“At Brother Campbell’s suggestion, he entered the college as a student on the 1st of January, 1843. In the following year he began to preach for the Church at Dutch Fork, seven miles from Bethany, and continued to labor for them on the Lord’s day, for three years. He supported himself at college by the sale of his library, carpenter’s tools, the small salary he received for preaching, and advances made by Brother Campbell. These last were liberal and generous, and were refunded in full, with interest, in May, 1854.

“While a student at Bethany, he was married to Miss Maria Thornley, of Alleghany City, Penn., on the 24th of December, 1844. She is of English birth, but, like himself, was brought to the United States in childhood. She has been the faithful partner of all his joys and sorrows, and the mother of nine children, only four of whom now live, the others dying in early infancy.

“Robert Graham graduated on the 4th of July, 1847, in the same class with A. R. Benton, now President of the University at Indianapolis, between whom and himself the first honor was divided, he delivering the Greek, and Graham the Latin salutatory.”

[It is not the neglect of the author that portraits of both these men do not appear.]

“On the 18th of December, 1847, leaving his family in Alleghany City, he started for Little Rock, the capital of Arkansas, on a collecting tour, acting as Brother Campbell’s general agent for Arkansas, Louisiana, Mississippi, and Alabama. This tour continued nine months, during which time he traversed a great part of these States, preaching the Word, advocating the claims of Bethany College, collecting for the ‘Millenial Harbinger,’ and becoming extensively known among our Churches in the Southwest.

“It was during this tour that he was met by Brother J. T. Johnson, at Fayetteville, Ark., where they labored in a protracted meeting of great interest, resulting in the establishment of a fine Church, and the laying of a broad foundation for future influence in that part of the State. Soon after his return to the East, he received and accepted an invitation to become pastor of the Church in Fayetteville, arriving there with his family in January, 1849. Here he eventually established Arkansas College, to which allusion is made elsewhere.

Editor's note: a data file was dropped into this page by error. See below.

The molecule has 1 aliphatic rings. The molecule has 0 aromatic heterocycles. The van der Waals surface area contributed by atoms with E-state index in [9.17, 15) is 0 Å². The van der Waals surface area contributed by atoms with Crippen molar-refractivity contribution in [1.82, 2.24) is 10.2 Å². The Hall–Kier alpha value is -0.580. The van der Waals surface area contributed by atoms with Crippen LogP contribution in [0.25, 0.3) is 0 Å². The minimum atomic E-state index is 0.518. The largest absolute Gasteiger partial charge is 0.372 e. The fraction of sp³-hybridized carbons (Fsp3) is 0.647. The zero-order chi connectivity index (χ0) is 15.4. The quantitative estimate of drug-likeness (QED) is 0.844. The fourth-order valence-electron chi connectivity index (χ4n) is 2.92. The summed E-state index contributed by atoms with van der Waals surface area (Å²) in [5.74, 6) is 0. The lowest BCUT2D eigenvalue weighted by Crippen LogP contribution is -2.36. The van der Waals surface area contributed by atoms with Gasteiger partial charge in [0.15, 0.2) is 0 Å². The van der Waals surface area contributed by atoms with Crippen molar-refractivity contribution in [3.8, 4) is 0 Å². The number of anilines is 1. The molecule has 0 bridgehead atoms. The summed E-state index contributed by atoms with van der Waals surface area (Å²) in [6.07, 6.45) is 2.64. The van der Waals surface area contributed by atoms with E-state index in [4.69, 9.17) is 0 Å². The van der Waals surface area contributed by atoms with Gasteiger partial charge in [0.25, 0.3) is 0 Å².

“In 1858, he was unanimously elected to the chair of Belles-Lettres and History in Kentucky University, which he accepted, taking charge of his department at its opening in September, 1859, and continuing one session, with great acceptance to the University.

“While in the University, a brother of great excellence and piety was sent from Louisiana to Harrodsburg, to induce him to return to his former home, and give himself wholly to missionary work in the South, and become the General Agent of the Southern Christian Missionary Society.

“This proposition was accepted, and, resigning the professorship, he returned to Fayetteville in 1860, preparatory to entering on the work.

The whole arrangement, however, failed, on account of the breaking out of our national difficulties.

“Being a Union man without an ‘if,’ he suffered the loss of all his accumulations, about $10,000, and, after many tribulations, arrived in Cincinnati in the fall of 1862, where he now resides, and was immediately invited to the charge of the First Church, which he accepted. In November of the same fall, his family came away under the protection of General Schofield’s army, and were soon with him in Cincinnati.”

Source: Portrait Gallery of Christian Preachers, Montgomery C. Tiers,  Pages 241-245

Location Of The Grave Of Robert Graham

President Graham is buried at Lexington Cemetery, Lexington, Ky. Heading west from downtown on West Main Street enter the cemetery to the right. Continue through the iron gates on the main little road (Main Avenue). Just as you approach the "Sunken Garden" section you will want to turn right and head between it on the right and Section "8" on the left. At the end of "8" you will turn left. Section "11" will be on your right and "9" on your left. Continue down the lane until you reach near the end of section 9. Grave is tall spire on the left.

Note: Also in Section "9" are the graves of John B. Bowman and B.C. Deweese. Two sections over in Section "26" is E.E. Snoddy.

See Another Sketch On Robert Graham By J.W. McGarvey

GPS Location
38.059173,-84.506889
21 Ft. Accuracy
Grave Faces North
Section 9 Lot 97

View Larger Map


Maria Thornley
Wife of
Robert Graham
September 12, 1821
September 8, 1909


Robert Graham
August 14, 1822
January 20, 1901

See Where Graham Is Buried At Lexington Cemetery, Lexington Kentucky

History Home

History Index Page